A businessman feared a bank’s error could have been the death of him, literally, after they wrongly declared him deceased.
Abdul Rashid, a property manager from Broughty Ferry Road, said he couldn’t believe his eyes when he read of his own demise in letters sent by firms he had direct debits with.
Abdul said: “Several companies have written letters to me or my executors in the past two weeks saying they could no longer take direct debits from my account.
“They said this was because the Bank of Scotland had informed them that I had died so they could no longer accept the direct debits because I was deceased without the permission of the executor.
“Some of the companies who wrote even offered their sympathies for my passing.”
One of the letters read: “Dear Mr Rashid, I would like to express my sympathy for the recent passing of the plan holder” which is him in this instance.
Another letter said: “We’re sorry to hear that Mr Rashid has passed away.”
And a third item of correspondence told him that his account had been closed because the customer – Mr Rashid – was deceased.
He said: “I couldn’t believe my eyes. What I was reading was unbelievable, I have absolutely no idea how a bank can make mistake like this.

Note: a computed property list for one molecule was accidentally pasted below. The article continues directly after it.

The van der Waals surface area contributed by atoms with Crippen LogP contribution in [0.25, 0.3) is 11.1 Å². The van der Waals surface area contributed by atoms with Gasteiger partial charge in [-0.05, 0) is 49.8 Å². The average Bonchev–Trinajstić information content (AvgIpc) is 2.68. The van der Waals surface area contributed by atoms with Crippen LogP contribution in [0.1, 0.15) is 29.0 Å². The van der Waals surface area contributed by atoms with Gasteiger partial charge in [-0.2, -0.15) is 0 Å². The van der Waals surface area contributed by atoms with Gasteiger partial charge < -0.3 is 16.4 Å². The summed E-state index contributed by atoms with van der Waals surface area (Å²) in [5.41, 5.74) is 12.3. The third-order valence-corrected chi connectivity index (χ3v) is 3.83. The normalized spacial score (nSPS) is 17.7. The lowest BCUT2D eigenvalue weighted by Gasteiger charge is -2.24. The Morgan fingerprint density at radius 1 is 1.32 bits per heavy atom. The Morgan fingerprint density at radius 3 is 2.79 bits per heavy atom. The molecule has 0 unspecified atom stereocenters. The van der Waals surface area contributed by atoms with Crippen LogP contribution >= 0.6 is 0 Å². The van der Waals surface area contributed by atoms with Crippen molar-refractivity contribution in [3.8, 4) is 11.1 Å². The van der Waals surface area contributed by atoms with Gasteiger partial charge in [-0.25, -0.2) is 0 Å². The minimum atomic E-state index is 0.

“It’s very distressing and disconcerting to read about your death when you are very much alive.
“I suppose there could be a funny side to this but right now I’m not feeling it.
“Fortunately none of my family or friends have received any correspondence to this effect yet but it could just be a matter of time.
“My daughters live in Newcastle and it would have been dreadfully upsetting for them if they had received a letter like this.”
And, while he acknowledges he might see the funny side in the future, Mr Rashid said he was concerned the cancellation of the direct debits could have potentially serious consequences for him from a business point of view.
He said: “Direct debits that I regularly pay have been stopped. I would hate to think this might have a knock-on effect for my credit scoring.
“I imagine something like this might take a while to resolve and sadly it would appear that the damage has already been done.”
A Lloyds Banking Group spokesman said: “We are extremely sorry to Mr Rashid for the distress and inconvenience this has caused.
“Due to human error his account was incorrectly marked restricting its use. Once informed, we worked quickly to fix this by reinstating all of his direct debits.
“We have also offered a payment to Mr Rashid in recognition of the problems he has experienced.”